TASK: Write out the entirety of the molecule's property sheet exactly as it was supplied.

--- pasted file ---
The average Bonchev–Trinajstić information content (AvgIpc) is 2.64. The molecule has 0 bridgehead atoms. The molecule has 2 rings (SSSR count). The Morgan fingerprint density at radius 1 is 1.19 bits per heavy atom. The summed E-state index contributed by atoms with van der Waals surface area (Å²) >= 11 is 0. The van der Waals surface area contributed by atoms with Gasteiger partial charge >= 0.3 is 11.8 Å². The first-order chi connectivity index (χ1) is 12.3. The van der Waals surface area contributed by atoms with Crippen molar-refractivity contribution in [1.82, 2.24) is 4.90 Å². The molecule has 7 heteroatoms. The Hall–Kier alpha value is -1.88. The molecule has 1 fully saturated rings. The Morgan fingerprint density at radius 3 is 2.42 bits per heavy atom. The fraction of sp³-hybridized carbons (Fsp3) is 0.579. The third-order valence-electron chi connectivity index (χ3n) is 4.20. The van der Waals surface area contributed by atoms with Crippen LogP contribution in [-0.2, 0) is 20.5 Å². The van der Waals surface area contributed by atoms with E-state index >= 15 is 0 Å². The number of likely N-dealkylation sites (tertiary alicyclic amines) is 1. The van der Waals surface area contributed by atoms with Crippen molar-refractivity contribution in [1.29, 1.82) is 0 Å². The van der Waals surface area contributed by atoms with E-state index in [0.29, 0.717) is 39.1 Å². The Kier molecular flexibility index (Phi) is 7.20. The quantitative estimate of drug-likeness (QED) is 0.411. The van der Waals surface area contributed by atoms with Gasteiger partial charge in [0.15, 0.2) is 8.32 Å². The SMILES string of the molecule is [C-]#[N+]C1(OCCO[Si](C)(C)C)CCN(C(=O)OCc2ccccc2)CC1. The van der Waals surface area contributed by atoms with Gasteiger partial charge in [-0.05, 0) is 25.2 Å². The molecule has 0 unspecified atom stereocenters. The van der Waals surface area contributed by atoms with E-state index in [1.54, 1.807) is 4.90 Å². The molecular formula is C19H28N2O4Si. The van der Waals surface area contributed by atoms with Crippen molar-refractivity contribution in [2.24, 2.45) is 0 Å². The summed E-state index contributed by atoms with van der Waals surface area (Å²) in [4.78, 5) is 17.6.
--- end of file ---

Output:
The average Bonchev–Trinajstić information content (AvgIpc) is 2.64. The molecule has 0 bridgehead atoms. The molecule has 2 rings (SSSR count). The Morgan fingerprint density at radius 1 is 1.19 bits per heavy atom. The summed E-state index contributed by atoms with van der Waals surface area (Å²) >= 11 is 0. The van der Waals surface area contributed by atoms with Gasteiger partial charge >= 0.3 is 11.8 Å². The first-order chi connectivity index (χ1) is 12.3. The van der Waals surface area contributed by atoms with Crippen molar-refractivity contribution in [1.82, 2.24) is 4.90 Å². The molecule has 7 heteroatoms. The Hall–Kier alpha value is -1.88. The molecule has 1 fully saturated rings. The Morgan fingerprint density at radius 3 is 2.42 bits per heavy atom. The fraction of sp³-hybridized carbons (Fsp3) is 0.579. The third-order valence-electron chi connectivity index (χ3n) is 4.20. The van der Waals surface area contributed by atoms with Crippen LogP contribution in [-0.2, 0) is 20.5 Å². The van der Waals surface area contributed by atoms with E-state index >= 15 is 0 Å². The number of likely N-dealkylation sites (tertiary alicyclic amines) is 1. The van der Waals surface area contributed by atoms with Crippen molar-refractivity contribution in [1.29, 1.82) is 0 Å². The van der Waals surface area contributed by atoms with E-state index in [0.29, 0.717) is 39.1 Å². The Kier molecular flexibility index (Phi) is 7.20. The quantitative estimate of drug-likeness (QED) is 0.411. The van der Waals surface area contributed by atoms with Gasteiger partial charge in [0.15, 0.2) is 8.32 Å². The SMILES string of the molecule is [C-]#[N+]C1(OCCO[Si](C)(C)C)CCN(C(=O)OCc2ccccc2)CC1. The van der Waals surface area contributed by atoms with Gasteiger partial charge in [-0.05, 0) is 25.2 Å². The molecule has 0 unspecified atom stereocenters. The van der Waals surface area contributed by atoms with E-state index in [1.54, 1.807) is 4.90 Å². The molecular formula is C19H28N2O4Si. The van der Waals surface area contributed by atoms with Crippen molar-refractivity contribution in [2.24, 2.45) is 0 Å². The summed E-state index contributed by atoms with van der Waals surface area (Å²) in [4.78, 5) is 17.6.